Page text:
There was nothing else like it, and the place's popularity launched the incredibly successful Lettuce Entertain You Enterprises Inc. and dozens of copycat restaurant concepts, including the now-defunct Sam Wilson's restaurants, a creation of Kansas City restaurateurs Joe Gilbert and Paul Robinson.
At some point in the late 1980s, though, salad bars became unfashionable and, in some cases, potentially scary (one popular Kansas City restaurant suffered a flurry of negative publicity when customers complained that they'd suffered food poisoning from its lavish salad-bar items; the restaurant closed a few months later). When salad bars started showing up in such fast-food joints as Wendy's, the party was over -- and even that chain had dropped the aging concept by the end of the '90s.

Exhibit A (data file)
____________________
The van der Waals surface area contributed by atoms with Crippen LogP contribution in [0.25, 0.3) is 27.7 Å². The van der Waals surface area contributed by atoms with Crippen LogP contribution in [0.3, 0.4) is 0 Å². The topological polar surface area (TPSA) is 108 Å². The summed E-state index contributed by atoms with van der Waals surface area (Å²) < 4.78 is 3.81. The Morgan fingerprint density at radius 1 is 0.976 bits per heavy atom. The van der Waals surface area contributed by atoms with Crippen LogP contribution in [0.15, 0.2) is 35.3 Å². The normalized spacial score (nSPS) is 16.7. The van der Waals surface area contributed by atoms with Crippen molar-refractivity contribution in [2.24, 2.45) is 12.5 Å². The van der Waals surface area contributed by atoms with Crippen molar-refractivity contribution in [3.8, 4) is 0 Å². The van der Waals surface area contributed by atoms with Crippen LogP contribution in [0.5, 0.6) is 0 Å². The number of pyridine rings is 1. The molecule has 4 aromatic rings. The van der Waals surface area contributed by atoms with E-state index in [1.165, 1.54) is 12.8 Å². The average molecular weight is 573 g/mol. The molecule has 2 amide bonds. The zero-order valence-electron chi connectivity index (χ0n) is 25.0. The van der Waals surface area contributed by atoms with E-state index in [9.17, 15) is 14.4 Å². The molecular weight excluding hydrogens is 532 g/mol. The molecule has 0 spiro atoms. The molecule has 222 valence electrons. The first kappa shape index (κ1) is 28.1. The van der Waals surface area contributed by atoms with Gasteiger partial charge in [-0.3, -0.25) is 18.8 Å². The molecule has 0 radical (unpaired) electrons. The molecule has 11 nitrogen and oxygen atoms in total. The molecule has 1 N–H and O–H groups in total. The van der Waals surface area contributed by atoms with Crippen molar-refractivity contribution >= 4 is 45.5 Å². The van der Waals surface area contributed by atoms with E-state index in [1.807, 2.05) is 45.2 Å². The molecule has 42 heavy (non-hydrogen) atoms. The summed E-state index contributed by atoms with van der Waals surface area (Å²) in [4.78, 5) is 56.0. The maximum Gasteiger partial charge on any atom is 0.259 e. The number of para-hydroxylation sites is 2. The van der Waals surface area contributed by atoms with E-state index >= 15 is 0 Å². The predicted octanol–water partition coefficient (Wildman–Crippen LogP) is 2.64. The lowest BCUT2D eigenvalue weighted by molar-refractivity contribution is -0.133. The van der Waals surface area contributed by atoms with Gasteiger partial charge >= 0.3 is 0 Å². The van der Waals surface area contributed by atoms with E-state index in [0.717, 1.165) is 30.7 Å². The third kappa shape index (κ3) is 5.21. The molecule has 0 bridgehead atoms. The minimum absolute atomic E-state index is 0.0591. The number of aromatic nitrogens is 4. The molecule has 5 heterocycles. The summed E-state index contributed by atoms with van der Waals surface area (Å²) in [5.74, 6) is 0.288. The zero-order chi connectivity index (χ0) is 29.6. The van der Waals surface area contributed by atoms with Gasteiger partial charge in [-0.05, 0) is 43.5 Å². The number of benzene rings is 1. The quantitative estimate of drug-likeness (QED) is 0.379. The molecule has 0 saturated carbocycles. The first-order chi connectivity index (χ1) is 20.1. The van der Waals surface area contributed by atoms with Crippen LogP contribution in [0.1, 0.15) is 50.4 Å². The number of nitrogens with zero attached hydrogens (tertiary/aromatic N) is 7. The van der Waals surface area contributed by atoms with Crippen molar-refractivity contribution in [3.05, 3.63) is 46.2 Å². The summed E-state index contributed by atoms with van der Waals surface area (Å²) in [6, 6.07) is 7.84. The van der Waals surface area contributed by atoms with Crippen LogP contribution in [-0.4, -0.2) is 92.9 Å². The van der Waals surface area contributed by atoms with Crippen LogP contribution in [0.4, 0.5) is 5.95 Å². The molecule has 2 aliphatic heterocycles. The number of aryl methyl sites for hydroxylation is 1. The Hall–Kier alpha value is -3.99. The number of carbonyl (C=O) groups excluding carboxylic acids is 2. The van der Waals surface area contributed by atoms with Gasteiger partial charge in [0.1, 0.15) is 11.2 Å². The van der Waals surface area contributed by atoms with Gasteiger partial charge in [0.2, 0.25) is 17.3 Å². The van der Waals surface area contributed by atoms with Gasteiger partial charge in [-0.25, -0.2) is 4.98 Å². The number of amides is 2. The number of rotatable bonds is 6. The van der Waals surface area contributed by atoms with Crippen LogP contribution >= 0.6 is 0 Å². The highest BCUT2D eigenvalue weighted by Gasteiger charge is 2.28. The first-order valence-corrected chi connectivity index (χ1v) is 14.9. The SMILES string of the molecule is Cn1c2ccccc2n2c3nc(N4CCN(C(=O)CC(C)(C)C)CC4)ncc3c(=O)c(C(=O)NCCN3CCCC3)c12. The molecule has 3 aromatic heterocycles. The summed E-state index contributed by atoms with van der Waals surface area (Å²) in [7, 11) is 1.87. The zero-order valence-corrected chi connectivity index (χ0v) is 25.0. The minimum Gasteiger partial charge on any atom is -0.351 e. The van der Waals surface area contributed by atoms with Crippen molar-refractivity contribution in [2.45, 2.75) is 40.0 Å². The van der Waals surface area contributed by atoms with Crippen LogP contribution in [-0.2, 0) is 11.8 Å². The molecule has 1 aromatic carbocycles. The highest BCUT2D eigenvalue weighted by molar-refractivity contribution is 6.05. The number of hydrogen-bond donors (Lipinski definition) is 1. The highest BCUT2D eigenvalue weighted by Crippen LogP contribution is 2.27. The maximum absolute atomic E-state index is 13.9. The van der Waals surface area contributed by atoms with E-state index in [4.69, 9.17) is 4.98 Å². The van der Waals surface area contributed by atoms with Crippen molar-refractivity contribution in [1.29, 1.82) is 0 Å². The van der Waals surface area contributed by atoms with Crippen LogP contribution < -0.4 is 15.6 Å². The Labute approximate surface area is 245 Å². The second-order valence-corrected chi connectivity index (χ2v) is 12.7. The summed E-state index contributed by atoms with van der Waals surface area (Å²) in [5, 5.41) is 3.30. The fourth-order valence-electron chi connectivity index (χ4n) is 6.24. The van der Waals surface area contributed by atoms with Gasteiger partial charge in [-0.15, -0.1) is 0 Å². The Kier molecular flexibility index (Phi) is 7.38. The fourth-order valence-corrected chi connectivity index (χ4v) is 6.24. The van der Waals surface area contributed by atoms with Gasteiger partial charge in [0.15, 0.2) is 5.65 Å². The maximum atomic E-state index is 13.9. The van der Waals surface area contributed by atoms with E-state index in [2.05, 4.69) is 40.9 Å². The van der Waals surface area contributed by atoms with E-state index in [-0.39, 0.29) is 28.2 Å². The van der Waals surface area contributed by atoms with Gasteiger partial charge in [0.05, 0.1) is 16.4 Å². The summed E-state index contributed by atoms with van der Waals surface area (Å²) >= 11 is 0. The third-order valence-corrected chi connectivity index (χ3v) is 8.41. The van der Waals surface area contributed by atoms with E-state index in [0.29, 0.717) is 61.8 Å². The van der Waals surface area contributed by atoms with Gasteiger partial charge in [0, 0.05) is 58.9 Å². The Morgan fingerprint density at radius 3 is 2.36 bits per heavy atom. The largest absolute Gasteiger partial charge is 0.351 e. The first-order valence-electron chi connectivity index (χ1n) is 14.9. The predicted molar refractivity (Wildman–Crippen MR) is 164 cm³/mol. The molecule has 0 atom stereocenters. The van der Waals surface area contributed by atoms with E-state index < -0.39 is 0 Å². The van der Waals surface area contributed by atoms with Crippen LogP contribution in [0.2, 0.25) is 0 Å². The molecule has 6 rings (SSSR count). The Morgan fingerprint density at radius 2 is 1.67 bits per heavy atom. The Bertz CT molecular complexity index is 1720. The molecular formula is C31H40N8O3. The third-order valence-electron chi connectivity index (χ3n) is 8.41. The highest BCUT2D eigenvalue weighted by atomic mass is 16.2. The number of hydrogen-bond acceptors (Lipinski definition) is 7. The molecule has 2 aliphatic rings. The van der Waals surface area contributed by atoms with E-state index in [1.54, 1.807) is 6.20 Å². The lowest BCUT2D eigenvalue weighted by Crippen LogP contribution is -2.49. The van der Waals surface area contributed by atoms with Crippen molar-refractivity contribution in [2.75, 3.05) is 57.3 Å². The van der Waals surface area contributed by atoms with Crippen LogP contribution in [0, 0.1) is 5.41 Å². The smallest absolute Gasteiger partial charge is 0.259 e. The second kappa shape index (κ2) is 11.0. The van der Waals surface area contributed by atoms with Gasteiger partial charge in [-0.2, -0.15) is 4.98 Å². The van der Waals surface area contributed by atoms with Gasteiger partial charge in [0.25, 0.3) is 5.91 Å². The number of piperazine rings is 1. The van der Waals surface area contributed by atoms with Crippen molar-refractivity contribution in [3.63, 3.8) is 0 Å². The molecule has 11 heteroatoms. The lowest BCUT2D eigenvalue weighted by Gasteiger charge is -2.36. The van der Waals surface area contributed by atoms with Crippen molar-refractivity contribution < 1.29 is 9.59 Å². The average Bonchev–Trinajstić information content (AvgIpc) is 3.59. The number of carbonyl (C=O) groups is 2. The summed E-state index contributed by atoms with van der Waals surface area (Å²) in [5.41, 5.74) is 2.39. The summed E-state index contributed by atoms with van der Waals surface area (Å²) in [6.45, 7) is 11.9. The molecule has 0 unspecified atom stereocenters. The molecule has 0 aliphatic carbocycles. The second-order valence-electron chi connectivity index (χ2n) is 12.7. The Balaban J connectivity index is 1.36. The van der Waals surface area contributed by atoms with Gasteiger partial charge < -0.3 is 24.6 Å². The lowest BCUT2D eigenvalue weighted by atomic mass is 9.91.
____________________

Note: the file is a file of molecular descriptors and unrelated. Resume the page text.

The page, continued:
Today it's rare that a restaurant offers diners a salad bar (though the Ruby Tuesday chain has a decent one) as an added attraction to what's on the menu. But just when you thought the phenomenon was going the way of the Pet Rock, it's back -- in the form of buffet restaurants totally and enthusiastically devoted to the cult of the "healthy" salad.
Sweet Tomatoes, The Salad Buffet Restaurant, is the newest outpost of a San Diego-based salad buffet chain (in California, the restaurants are called Souplantation). Places like Sweet Tomatoes or its rival, Souper! Salad!, aren't exactly innovators in the world of salad bars. A decade ago, several former Gilbert-Robinson executives invested in a similar concept, The Soup Exchange, in Overland Park. That place lasted only a few years, but then again, so did the ill-fated Italian joint that took over the building after that.